In the 1960s Rev. Martin Luther King Jr. (MLK) spoke of a Beloved Community and the idea of a truly interracial democracy; President Lyndon B. Johnson (LBJ) shared his vision for a Great Society wherein every child can find knowledge to enrich (their) mind and to enlarge (their) talents. These leaders envisioned a nation where Americans of diverse backgrounds would live and thrive together. Fast forward to today, our nation is still segregated and polarized. This is happening at the same time as our nation’s youngest generations are the most diverse they have ever been; our reality is a far cry from the vision of the 60’s.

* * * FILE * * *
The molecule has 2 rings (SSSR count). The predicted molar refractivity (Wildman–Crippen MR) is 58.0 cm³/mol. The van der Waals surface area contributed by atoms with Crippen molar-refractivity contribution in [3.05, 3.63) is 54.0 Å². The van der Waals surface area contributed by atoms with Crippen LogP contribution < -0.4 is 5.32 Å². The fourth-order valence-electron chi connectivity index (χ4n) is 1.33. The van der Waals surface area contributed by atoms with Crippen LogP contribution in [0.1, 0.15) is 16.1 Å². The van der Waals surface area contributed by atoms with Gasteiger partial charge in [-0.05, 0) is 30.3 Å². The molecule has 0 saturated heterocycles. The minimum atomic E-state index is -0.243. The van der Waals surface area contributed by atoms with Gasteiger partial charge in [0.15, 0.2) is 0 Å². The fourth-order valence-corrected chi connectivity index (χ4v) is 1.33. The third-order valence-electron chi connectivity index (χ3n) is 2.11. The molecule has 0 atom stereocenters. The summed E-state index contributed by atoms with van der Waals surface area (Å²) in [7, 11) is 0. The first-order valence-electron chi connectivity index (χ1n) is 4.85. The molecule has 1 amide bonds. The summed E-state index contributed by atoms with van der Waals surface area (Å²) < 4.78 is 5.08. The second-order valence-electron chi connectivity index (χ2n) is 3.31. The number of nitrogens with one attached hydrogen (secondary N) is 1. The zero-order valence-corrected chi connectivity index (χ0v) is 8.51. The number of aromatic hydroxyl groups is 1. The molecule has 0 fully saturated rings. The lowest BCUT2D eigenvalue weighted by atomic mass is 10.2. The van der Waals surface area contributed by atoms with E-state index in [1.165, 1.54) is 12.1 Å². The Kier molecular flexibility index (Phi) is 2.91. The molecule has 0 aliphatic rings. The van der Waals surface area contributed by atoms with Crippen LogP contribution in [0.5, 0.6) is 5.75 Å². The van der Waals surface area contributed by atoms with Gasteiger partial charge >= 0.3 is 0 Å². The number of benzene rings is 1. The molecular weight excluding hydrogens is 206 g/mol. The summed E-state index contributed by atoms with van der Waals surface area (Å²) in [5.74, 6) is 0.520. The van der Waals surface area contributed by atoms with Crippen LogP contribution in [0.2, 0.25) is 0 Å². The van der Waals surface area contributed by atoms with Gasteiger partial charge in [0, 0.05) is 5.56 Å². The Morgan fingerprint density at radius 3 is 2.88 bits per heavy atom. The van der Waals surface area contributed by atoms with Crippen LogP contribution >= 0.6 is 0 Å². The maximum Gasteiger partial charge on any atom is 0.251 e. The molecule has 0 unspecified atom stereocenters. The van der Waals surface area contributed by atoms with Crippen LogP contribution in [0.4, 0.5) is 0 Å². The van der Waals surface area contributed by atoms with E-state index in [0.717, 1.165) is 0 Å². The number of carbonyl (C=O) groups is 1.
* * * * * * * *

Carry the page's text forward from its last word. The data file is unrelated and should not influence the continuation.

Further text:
What can we do to bring these visions closer to reality? At Diverse Charter Schools Coalition (DCSC), we believe we have an answer. DCSC works to realize the shared visions of MLK and LBJ by supporting and expanding intentionally diverse charter schools, schools wherein all students and their communities reap the benefits of a diverse and inclusive education. Since its founding in 2014, DCSC believed in this vision. It was an audacious idea 10 years ago – that charter schools can and should be one of the strongest tools available to increase diversity in student populations – but one that attracted like-minded leaders. Today, the bold idea behind DCSC is a growing reality. DCSC is helping public schools successfully counter segregation and advance equity by developing intentional and inclusive school communities.